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Ben EdwardsWe are fast-approaching an announcement about what will happen with K-1's future, and while that isn't as good as fast-approaching a K-1 show, it is a start. Part of the problems that K-1 has been facing with coming back is that their name has been dragged through the mud by journalists, fans, managers, television companies and fighters. For a fight promotion this is a problem as this is literally everybody who would be interested in you and support you.

The latest in a long line of fighters claiming not to be paid is K-1 Final 16 fighter Ben Edwards. Ben Edwards won the Oceania Grand Prix last year, then went on to fight Alistair Overeem in the Final 16 where he put up a valiant effort only to fall to the power that is Ubereem. Well, he hasn't been paid. He mused on his Facebook recently;

wonder if il ever get paid by K1. Its nearly been 6months since i fought Overeem. How dissapointed i am in how they do business is hard to put into words. It was my dream to fight for their company since i was a kid and when i finally make it, and take on arguably their most dangerous guy they don't pay me and they don't give me the 2nd fight they promised me. It doesn't get more unprofessional than that.
its a 5 digit figure they owe me so its a fair amount of money especially considering i the amount of time i took off work and all the trips to Syd to train. Showtime will do well but its always good for business to have some competition. I have a good relationship with them through training in Holland with their guys so im sure i will fight for them one day. My next boxing fight is for the Aussi boxing title on May 13th against Michael Kirby.

John Wayne Parr then chimed in that K-1's shady dealings are nothing new, that when his contract was up he asked to negotiate a new contract, they told him they'd work it out for his next fight and then he had no next fight. Edwards then elaborates that he dealt with a very similar issue for the Final 8.

Thats so unprofessional Wayne, we agreed to a 2nd fight if i lost in the top 16 and they agreed to have me on as a super fight on the top 8 show but instead of telling me that im not fighting they just stopped returning my mangers calls and emails...no wonder they're dead, and we figured out i wasn't fighting when i was already in Holland training for it which isnt cheap.

We hope to see K-1 back soon, but we also hope that K-1 can keep their promises to their fighters and that if K-1 is to continue on that they'll do so in a professional manner. It is unfair as a fan of the sport to enjoy watching a fighter put everything on the line in the ring for our entertainment knowing that there is a chance that the fighter will lose money on that fight. Not being paid not only affects a fighter's income, but most fighters also spend lots of money preparing for their fights.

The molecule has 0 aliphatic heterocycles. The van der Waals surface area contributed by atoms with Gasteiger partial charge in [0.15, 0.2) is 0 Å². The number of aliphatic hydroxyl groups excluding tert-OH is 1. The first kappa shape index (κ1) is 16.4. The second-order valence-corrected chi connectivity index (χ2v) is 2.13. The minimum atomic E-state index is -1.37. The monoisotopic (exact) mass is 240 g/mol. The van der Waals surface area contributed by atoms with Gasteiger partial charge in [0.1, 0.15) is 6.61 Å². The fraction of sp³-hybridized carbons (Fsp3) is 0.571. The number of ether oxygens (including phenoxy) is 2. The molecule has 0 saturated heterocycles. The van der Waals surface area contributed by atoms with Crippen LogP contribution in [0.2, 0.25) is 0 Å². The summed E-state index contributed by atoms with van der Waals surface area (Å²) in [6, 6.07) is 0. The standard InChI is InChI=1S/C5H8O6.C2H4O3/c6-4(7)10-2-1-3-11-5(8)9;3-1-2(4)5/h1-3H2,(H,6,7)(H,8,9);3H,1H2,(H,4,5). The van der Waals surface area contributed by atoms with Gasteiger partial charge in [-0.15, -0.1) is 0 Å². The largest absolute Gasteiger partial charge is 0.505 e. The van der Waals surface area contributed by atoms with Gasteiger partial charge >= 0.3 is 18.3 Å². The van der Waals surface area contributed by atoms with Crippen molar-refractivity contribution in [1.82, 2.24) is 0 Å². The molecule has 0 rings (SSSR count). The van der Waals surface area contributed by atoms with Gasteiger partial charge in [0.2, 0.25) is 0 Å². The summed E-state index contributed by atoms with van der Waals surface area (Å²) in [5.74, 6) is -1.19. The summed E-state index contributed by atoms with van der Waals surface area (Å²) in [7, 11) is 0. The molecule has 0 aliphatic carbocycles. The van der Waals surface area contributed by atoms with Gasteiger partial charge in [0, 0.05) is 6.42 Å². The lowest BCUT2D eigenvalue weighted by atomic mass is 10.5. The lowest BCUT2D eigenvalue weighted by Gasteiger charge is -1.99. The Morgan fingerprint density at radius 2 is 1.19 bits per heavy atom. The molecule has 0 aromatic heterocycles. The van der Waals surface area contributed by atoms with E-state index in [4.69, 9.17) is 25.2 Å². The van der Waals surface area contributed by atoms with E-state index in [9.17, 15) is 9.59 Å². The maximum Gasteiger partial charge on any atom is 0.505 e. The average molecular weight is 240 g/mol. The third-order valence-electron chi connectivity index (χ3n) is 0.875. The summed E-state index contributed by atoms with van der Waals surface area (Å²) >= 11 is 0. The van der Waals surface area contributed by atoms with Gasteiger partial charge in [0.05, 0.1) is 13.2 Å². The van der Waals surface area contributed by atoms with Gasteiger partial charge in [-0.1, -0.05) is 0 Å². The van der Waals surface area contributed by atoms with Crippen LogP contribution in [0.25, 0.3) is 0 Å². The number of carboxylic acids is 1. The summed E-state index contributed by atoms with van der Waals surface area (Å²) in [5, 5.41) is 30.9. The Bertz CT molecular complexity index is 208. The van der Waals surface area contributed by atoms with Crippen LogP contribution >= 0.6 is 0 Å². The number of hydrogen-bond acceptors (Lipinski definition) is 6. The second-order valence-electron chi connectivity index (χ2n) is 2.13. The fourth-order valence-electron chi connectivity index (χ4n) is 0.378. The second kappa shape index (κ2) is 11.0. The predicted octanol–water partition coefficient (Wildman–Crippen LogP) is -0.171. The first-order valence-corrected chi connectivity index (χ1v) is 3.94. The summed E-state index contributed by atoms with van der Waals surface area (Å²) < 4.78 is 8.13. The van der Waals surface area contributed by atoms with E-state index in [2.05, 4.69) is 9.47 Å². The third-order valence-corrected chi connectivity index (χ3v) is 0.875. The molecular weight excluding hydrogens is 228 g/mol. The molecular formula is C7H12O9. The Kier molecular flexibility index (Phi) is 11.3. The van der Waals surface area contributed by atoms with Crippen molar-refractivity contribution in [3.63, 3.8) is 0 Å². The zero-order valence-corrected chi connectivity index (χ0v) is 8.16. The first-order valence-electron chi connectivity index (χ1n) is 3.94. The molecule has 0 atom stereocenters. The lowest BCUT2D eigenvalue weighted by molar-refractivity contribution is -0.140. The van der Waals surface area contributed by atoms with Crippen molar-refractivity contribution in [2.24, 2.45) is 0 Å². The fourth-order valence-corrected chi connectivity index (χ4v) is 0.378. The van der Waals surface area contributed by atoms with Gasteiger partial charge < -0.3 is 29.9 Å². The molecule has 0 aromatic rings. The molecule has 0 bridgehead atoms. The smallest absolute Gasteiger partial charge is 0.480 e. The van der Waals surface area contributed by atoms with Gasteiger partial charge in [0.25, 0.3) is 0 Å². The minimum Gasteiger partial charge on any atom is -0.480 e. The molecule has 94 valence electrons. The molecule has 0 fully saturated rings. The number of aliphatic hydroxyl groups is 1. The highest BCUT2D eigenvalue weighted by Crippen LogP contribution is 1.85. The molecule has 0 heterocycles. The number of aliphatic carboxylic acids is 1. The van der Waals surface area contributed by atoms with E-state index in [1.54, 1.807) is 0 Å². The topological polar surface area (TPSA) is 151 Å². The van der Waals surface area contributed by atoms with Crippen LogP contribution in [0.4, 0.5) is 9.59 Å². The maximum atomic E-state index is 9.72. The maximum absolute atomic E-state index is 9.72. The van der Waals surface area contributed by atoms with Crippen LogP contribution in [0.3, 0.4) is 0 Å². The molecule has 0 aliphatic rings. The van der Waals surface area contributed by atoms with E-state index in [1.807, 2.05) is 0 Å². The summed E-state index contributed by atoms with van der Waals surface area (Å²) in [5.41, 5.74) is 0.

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This weekend saw three fights take place that should be of interest to kickboxing fans, and as it turns out, all 3 are already available online.  As always, we'll have a weekend recap posted tomorrow, but before that goes up, here is footage of the weekend's fights.  If you don't yet know the results, and want to watch before being spoiled, this is the place to do it.  Tomorrow we will post an article with the results and news from the weekend (though we'll keep the headline spoiler-free).  For now, watch, and enjoy!

NATHAN CORBETT (red) vs. PIOTR LEPICH (blue), Domination 6

KHEM SITSONGPEENONG (red) vs. PRAKYSIANG SIT OR (blue), Isuzu Thai Fight qualifying tournament semi-final

SERGEI KHARITONOV vs. FILIP HRGOVIS (Boxing)

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Some of you may have noticed changes to the scheduled lineup of the Isuzu Tournament at the end of the groups phase. In February, Sudsakorn Sor Klinmee from Group A and Thepsutin Pumpanmuang from Group B were barred from the tournament for breaking contract stipulations by fighting outside of Thailand during the duration of the tournament, similar to what happened to Cosmo Alexandre with It's Showtime.

We ended up seeing Nopparat Keatkhamtorn vs Antoine Siangboxing and Dernchonlek Sor Sor Niyom vs Diesellek Top King Boxing. Both the original tournament competitors ended up winning their fights, Nopparat by a very close decision and Dernchonlek by third round tko.

Prakaisaeng Sit-Or took a decision over Thanongdet Petpayatai, while Kem Sitsongpeenong knocked out Kongjak Sor Tuantong to close groups action.

The semi-finals concluded on the April 16. Matchmaking for the semi-finals was done by fan vote, which is an interesting innovation by the organizers, as these things are usually decided by the organizers or by the fighters themselves. Dernchonlek vs Nopparat took place on April 2nd. Nopparat took the decision despite Dernchonlek was a favorite to face Kem in the finals.

Kem Sitsongpeenong vs Prakaisaeng Sit-Or was originally scheduled for April 9, but was postponed due to Kem being sick. The match ended up happening on April 16 with Kem winning by round 4 tko.

This places Nopparat and Kem in the finals. Kem has to be the heavy favorite in this match-up since he's scored multiple KO victories over Nopparat, including one in the groups phase of this same Isuzu Tournament. If he wins this tournament, he will proceed to Thai Fight 2011 where he also likely will be a heavy favorite in a field of foreign fighters.